NB: This is a guest post by David Soskin, former chief executive and now non-executive director of Cheapflights Media, and author of Net Profit: How to Succeed in Digital Business.
Running a web business can be very different to running a "real world" company. I should know. Back in the '80s, I spent six years working for a building products company.
It was very well managed and highly profitable - but the competitive landscape for bricks and aggregates does not change on an almost daily basis.
So not like internet travel. Nor is a website really critical to the success of a building products company - probably important, but not critical.
In stark contrast, for any travel internet startup, first consideration goes to the product - the website.
Cheapflights' websites will receive about 100 million visits this year. That has not happened by accident. Good website design is at the core of Cheapflights success. Ever since the company was founded in 1996, it has always taken website design very seriously.
I can offer ten top tips on website design which should have resonance for everyone thinking about an internet travel startup...
1. Make searching easy.
Searching should be as easy as possible for users, presenting clear user paths labelled with clear use of the language.
2. Ensure your pages are visually appealing.
Keep them simple and well-structured. Being flashy on the internet got old really fast. Make it easy for users to scan your pages very quickly.
3. Give every page a single purpose and focus.
Understand what that is and what you require that page to do.
4. Optimize your download times.
Users are getting more and more demanding. Websites are getting faster. Users don’t like to wait anymore and the likelihood is that they won’t!
5. Optimize for search engines.
But do this in a smart way that works for the users. Most websites understand the need to create ‘search engine- friendly’ pages (to attract the traffic that companies like Google, Bing and Yahoo! can send them). But don’t look spammy - really there is no need.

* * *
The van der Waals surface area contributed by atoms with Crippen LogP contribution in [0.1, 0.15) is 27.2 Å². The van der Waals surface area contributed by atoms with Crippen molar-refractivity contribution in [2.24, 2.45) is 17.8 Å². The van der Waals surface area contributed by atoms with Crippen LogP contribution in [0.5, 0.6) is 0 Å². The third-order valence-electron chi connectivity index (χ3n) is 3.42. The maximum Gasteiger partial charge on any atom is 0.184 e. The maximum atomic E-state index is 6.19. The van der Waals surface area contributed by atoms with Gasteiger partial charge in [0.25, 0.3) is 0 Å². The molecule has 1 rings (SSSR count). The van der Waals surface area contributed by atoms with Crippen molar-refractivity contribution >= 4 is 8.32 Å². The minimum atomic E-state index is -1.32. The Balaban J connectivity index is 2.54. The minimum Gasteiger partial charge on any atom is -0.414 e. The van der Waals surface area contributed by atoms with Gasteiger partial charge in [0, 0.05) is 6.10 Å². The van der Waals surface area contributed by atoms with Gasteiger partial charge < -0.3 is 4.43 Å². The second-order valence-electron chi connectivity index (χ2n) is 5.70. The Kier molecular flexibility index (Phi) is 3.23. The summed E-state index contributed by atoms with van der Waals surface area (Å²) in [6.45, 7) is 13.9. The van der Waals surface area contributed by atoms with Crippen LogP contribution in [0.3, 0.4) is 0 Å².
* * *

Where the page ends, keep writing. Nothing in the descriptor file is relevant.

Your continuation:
6. Spend time thinking through the navigation of the site.
You need to put yourself in the mindset of your user. Also, user test it: ask family and friends if they can complete certain tasks. Do include digital neophytes.
Remember the Aunt Agatha Test - Aunt Agatha has never heard of Eric Schmidt or Jeff Bezos but she does like her new computer.
7. Write for the web.
You should use short paragraphs and write to the point.
8. Make sure your website works in all browsers.
Consider users trying to access it from small screens like iphones.
9. Watch carefully what your users are doing.
Make websites changes based on facts, not gut feeling and personal choice! Website analysis is critical.
10. Place accessibility at the heart of website design.
Take into consideration the visually-impaired, users with motor impairments and those with reading difficulties.
I would add an eleventh rule: Make the home page as simple as possible.
Never, ever present a homepage with a tiresome over-complex design involving animation with the legend "Skip the intro". If you can skip the intro, you should abandon it altogether.
The commercial internet is not even 20 years old but the opportunities, especially in the travel sector, have never been greater. But unless the design is at your core, even the best business plan and the smartest team will fail.
NB: This is a guest post by David Soskin, former chief executive and now non-executive director of Cheapflights Media, and author of Net Profit: How to Succeed in Digital Business. The book is published by Wiley & Sons in September 2010. Buy the book.